Babies Born Under the Effects of Climate Change Could Earn Less Over Their Lives
Fetuses and babies exposed to higher temperatures may earn less over their lifetimes.
A recent study found that Americans exposed to even one more day of temperatures over 90 degrees Fahrenheit as fetuses and infants made about $430 less over their lifetimes.
And though that may not sound like much, scientists report that climate change is getting worse, meaning fetuses and infants are unlikely to be exposed to just one day of high temperatures.
In fact, there are predicted to be 43 high heat days each year by the end of this century, according to the Atlantic.
The study examined data on births, weather, and income across 25 states and found that for each day of over 90 degree weather a person was exposed to as a fetus or infant, there was an associated $30 decrease in annual income, compared to someone who had not been exposed to such a day or who was born in an area with high access to air-conditioning.
While the study found a strong relationship between an increase in climate change and the small decrease in income, it does not have a definitive explanation for the connection.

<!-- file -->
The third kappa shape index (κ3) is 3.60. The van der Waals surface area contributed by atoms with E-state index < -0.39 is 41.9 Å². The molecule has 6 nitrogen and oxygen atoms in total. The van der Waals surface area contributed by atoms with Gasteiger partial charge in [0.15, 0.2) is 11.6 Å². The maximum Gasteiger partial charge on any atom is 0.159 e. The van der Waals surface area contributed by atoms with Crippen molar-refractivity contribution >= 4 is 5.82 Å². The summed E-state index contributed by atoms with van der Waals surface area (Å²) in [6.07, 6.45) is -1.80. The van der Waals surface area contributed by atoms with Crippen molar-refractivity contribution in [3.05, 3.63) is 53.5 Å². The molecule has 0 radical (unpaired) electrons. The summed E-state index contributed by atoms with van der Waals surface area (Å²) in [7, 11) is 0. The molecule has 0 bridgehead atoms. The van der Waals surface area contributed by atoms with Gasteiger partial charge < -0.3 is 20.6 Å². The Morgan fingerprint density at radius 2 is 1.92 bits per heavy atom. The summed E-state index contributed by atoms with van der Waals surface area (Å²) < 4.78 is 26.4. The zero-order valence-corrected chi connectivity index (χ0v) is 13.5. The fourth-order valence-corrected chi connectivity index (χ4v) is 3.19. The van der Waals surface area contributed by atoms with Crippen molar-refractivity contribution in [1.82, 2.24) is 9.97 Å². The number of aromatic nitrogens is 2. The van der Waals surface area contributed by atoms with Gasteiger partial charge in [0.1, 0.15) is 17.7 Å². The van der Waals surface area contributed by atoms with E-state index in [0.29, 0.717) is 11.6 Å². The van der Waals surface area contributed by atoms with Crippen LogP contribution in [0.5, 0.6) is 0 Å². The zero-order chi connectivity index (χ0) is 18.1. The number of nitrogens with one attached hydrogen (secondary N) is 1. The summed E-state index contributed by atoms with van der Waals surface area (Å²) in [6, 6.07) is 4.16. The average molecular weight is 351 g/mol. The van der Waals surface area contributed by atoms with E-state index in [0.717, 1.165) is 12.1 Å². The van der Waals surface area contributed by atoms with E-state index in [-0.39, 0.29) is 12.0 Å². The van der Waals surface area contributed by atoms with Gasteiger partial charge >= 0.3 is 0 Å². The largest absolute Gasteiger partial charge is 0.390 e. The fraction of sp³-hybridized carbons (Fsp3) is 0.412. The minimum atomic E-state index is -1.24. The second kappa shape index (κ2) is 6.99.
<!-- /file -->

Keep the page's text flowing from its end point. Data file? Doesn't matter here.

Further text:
However, Maya Rossin-Slater, one of the study’s leads and a health policy professor at Stanford told the Atlantic that the extra heat could pose an additional stress to fetuses that could affect their long-term health and cognitive development.
But climate change’s impact on children isn’t limited to the earliest stages of their lives.
According to UNICEF, as climate changes worsens causing more frequent severe weather events like floods, droughts, and hurricanes, children will be among the most affected.
Children living in poverty will be disproportionately affected by such impacts of climate change as they often do not have access to the resources to help them recover from devastating weather events and may live in areas that lack adequate infrastructure to withstand climate change events, UNICEF reported.
The opportunities, like education and healthcare, that will be lost to these children as a result of weather events worsened or brought on by climate change are likely more than $430 a year over their lifetimes.
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